Just saw the #deepfakes of Tom Cruise and feel like a monkey looking at a spacecraft pic.twitter.com/CRO5NpEMFa
— Angad Singh Chowdhry (@angadc) February 26, 2021
2. Deepfake of Facebook founder Mark Zuckerberg
This technology is rapidly evolving and creating counterfeit media that could trigger new concerns about what we see and believe it’s real on the Internet.
With the help of Artificial Intelligence, two artists Bill Posters and Daniel Howe, in partnership with an advertising company created an altered video of Mark Zuckerberg and uploaded it on Instagram.
The deepfake highlights the Facebook founder giving a speech about Facebook’s To enhance credibility, the video features the CBN trademark to make it look like part of the news section.
3. Deepfake Queen’s Elizabeth Christmas speech
Another example of deepfake which poses a worrying misinformation threat is a video released by the UK Channel 4 television. It presents Her Majesty, “the Queen” who delivers an alternative traditional Christmas message.
This fake video was created by Framestore, a visual effects company, using the voice of a British actress Debra Stephenson to impersonate the real Queen.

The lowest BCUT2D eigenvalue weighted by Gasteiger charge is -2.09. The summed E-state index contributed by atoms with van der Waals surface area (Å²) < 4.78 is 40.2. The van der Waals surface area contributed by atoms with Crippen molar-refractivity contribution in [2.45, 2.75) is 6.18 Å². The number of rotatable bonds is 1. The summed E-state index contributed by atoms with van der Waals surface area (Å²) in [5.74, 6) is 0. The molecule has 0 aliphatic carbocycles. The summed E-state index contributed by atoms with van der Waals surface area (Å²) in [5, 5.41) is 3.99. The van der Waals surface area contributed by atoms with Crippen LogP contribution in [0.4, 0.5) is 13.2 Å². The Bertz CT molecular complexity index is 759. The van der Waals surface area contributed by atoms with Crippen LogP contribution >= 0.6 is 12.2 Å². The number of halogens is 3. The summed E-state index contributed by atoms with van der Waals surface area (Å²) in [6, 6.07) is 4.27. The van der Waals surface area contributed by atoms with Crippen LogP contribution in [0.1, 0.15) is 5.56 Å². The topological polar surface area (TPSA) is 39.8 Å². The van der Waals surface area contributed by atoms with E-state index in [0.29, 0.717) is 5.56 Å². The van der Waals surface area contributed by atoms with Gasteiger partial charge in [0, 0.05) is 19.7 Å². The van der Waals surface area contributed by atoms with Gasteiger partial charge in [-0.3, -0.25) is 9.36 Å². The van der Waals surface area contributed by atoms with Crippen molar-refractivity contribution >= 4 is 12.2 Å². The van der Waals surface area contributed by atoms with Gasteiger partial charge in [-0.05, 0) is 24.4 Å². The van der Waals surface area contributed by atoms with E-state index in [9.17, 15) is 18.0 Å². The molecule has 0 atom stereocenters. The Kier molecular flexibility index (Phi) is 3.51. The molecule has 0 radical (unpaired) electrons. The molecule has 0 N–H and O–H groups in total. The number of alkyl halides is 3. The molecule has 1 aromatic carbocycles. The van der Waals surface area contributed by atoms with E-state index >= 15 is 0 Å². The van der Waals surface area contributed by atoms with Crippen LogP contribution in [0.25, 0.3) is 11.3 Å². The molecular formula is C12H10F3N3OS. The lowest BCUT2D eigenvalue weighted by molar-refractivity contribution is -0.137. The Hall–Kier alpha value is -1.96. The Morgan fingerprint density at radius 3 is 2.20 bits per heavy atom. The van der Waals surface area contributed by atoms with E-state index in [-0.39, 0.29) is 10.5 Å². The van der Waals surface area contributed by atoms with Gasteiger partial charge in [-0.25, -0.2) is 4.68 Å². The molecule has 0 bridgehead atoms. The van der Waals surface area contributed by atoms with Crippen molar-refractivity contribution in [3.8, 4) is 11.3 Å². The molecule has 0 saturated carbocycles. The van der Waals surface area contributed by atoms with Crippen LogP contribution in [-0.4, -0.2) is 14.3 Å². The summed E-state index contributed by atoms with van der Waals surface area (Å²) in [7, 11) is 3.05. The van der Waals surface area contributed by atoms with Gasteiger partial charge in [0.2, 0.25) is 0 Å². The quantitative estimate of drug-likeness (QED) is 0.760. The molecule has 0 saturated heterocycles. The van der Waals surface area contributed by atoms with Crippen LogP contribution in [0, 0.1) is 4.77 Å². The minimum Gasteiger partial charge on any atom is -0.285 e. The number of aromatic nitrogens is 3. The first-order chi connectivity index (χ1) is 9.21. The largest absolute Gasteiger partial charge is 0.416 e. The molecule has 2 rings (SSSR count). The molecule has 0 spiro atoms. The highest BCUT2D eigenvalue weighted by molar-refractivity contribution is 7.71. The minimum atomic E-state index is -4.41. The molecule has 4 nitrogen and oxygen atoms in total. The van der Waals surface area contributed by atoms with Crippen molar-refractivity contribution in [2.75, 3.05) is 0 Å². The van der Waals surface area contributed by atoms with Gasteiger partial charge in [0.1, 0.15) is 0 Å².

Deepfakes don’t impersonate only celebrities, politicians (the Obama fake video), or other influencers on social media. They also target women who are victims of fake pornography campaigns. Altered intimate images or videos are exposed on social media without consent taking a toll on victims and invading privacy.
According to Sensity AI research company, 90% and 95% of online deepfake videos are nonconsensual porn. In the context of the pandemic and more Internet usage, these stats are even more worrying.
How to detect deepfakes and avoid falling victims to them
There’s no doubt that deepfakes pose a serious problem for both individuals and society.
To better counteract misinformation and fabricated media created with the help of AI, we need to focus more on awareness training programs that teach us how to tackle fake news and spot a deepfake video or image.
Foster your critical thinking skills and develop “an eagle eye” for deepfakes by paying greater attention to details such as: